Car insurance companies consider whether your driving is mainly for pleasure or commuting — essentially, whether you drive your car infrequently because you only get behind the wheel to drive for leisure, or whether you drive your car frequently because it is your primary mode of getting to and from your job. Read more to learn if you’re classifying your car correctly and getting the right price for auto insurance.
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What’s the Difference Between Pleasure and Commuting Car Insurance?
Auto insurance companies often will ask you to classify your car or truck as a commuter vehicle or a pleasure vehicle. Classification can affect your insurance premiums; if you drive your car primarily for pleasure, your car insurance rate could be lower than if you drive your car to commute.
However, where the distinction really lies is not in which option you select, but the number of miles you drive each year. The mileage you drive is essential because any driving has a greater risk of an accident than a parked car. This means the more you drive your car, the riskier your insurance company considers it to insure.
There are no special pleasure or commuter insurance policies, as no matter how you use your personal car, you would need standard auto insurance to cover it. But if you drive far under the national average mileage per year, such as if you own a pleasure use vehicle, there can be some discounts.
Pleasure vehicles are driven infrequently and are typically not the primary car. A classic automobile or a convertible that only comes out on beautiful weekends fits the pleasure vehicle description. You might still use it for driving to work or errands occasionally, but the main point is that the usage is infrequent. Most insurance companies consider 7,500 or fewer miles per year as the criteria for pleasure driving.
A commuter vehicle is one that’s used most frequently for work, errands, and driving the kids around. This vehicle racks up miles, meaning it’s the one you use most on the road. In fact, the average driver commutes 13,476 miles each year, which is almost twice as many miles as the pleasure usage criteria. Many times, people will use the same car for both pleasure and commuting. In those instances, it is best to consider your car a commuter car.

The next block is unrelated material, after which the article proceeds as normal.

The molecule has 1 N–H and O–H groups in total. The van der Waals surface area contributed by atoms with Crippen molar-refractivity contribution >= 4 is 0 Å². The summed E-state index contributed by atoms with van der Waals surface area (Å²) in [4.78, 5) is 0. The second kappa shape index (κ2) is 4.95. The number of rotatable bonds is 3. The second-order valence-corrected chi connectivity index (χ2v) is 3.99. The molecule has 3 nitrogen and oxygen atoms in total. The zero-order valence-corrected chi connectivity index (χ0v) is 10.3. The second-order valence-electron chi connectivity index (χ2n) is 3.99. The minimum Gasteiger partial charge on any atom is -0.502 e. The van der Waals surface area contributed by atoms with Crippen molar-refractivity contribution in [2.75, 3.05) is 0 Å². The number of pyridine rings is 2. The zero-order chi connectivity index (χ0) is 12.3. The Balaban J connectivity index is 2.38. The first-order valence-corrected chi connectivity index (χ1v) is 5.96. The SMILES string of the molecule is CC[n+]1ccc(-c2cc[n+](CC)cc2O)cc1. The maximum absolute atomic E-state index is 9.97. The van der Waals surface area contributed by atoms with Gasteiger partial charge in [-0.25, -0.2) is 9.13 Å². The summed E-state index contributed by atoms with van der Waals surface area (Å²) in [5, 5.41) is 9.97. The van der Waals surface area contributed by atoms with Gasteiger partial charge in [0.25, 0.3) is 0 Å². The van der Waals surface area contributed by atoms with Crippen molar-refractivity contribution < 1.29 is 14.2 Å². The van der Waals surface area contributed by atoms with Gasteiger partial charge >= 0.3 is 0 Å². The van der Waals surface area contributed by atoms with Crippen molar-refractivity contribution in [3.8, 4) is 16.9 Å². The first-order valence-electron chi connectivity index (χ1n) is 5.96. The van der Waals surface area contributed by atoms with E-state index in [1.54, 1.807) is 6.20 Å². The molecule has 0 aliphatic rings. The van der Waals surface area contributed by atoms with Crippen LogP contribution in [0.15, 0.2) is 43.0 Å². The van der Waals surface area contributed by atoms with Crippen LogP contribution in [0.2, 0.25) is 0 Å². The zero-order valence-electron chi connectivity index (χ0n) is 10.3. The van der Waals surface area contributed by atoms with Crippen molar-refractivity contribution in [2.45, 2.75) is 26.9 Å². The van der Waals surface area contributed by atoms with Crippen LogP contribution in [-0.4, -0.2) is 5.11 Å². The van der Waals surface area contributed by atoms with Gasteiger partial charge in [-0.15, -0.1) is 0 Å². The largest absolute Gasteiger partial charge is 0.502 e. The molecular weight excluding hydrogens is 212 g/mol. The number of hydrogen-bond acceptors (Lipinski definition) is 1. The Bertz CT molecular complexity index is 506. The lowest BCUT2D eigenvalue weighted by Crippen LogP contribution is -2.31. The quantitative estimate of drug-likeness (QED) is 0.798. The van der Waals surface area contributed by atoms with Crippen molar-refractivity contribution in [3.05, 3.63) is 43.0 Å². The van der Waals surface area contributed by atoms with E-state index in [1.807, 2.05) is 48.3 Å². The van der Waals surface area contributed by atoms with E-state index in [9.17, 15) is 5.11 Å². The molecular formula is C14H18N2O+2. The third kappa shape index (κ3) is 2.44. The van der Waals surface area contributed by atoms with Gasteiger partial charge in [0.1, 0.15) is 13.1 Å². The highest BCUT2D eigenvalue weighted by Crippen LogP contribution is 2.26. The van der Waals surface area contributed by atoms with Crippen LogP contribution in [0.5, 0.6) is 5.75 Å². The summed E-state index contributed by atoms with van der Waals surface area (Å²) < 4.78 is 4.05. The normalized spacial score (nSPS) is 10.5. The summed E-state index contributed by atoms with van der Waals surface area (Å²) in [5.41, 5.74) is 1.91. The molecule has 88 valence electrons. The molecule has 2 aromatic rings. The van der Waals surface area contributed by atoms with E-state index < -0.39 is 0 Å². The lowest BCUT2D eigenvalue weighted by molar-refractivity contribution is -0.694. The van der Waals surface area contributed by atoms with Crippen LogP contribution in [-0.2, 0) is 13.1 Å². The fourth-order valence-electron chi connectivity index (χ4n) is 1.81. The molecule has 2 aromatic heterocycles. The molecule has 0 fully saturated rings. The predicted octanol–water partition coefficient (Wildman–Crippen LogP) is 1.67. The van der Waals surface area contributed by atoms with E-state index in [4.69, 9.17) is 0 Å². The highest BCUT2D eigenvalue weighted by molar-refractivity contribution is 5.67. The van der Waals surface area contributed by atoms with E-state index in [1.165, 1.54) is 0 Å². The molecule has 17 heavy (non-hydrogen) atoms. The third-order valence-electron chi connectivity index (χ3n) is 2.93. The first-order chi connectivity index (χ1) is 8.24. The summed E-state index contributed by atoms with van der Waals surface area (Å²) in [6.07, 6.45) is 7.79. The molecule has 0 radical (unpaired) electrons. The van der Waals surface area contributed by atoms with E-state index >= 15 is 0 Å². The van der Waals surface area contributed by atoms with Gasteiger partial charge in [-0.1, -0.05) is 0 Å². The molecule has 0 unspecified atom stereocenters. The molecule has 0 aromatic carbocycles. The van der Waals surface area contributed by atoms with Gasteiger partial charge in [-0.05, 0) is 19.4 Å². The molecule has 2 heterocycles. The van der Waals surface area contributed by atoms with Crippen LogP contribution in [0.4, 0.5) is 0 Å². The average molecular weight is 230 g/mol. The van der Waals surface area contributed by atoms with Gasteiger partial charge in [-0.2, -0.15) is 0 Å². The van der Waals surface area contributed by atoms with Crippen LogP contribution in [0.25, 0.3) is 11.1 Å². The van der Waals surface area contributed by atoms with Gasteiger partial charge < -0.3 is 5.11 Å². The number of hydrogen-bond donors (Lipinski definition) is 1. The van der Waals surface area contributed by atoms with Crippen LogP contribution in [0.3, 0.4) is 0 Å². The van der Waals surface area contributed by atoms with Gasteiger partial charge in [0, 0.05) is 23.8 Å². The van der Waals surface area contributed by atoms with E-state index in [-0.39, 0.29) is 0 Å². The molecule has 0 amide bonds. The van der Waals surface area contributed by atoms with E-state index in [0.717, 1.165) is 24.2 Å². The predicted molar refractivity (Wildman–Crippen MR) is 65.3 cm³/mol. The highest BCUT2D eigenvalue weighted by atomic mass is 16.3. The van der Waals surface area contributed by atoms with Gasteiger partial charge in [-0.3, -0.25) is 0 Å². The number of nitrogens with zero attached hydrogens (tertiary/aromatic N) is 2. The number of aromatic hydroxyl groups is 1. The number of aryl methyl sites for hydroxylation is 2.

Commuter vs. Commercial Car Insurance
While commuter car insurance includes using your car to drive to and from your job, it does not cover usages where you must drive your car to do your job. For example, if you use your car to deliver goods, visit clients, or complete other business activities, you will need commercial car insurance instead of commuter car insurance.
Commercial auto insurance is specifically for vehicles used to conduct business. The business pays for the insurance rather than an individual, and it often covers more than one driver. If you own your own business, you will likely still need to purchase commercial car insurance for your vehicle if you regularly use it as part of your job.
Commercial vehicle coverage is more expensive than personal auto insurance because it covers the entire business and not just the individual driver, and the policy limits are usually higher. However, before considering skipping this coverage, keep in mind that if you get into an accident while using your car for work, your personal auto insurance will likely not provide coverage. In contrast, your commercial car insurance may cover personal usage of the car too.
Average Cost of Car Insurance for Pleasure vs. Commute
Those who drive their car infrequently, or have a pleasure use vehicle, generally save between $11 to $100 a year than those who drive their car regularly. However, the cost of your insurance relies on far more than whether your car is used for pleasure or commuting. An auto policy typically factors in:
- Your personal details: As the driver, your auto insurance company will assess your age, sex, and where you live to help determine your risk profile. Some states also allow auto insurance companies to factor in your credit score and credit history.
- Your driving details: Auto insurers will also heavily weigh your driving record, as those who have been at fault in collisions or have been cited for speeding and other violations are riskier to insure.
- Your insurance history: Lapses in coverage as well as excessive claims are also weighed to determine your insurance risk profile.
- Your car details: Your car’s make, model, age, and repair history are all taken into consideration when insurance companies calculate how likely it is that they will need to pay for repairs.
- And finally, your car usage details: This includes how frequently and how long you drive your car. Those who use their car more often and to cover longer distances are riskier to insure than those who rarely use their car or only drive short distances.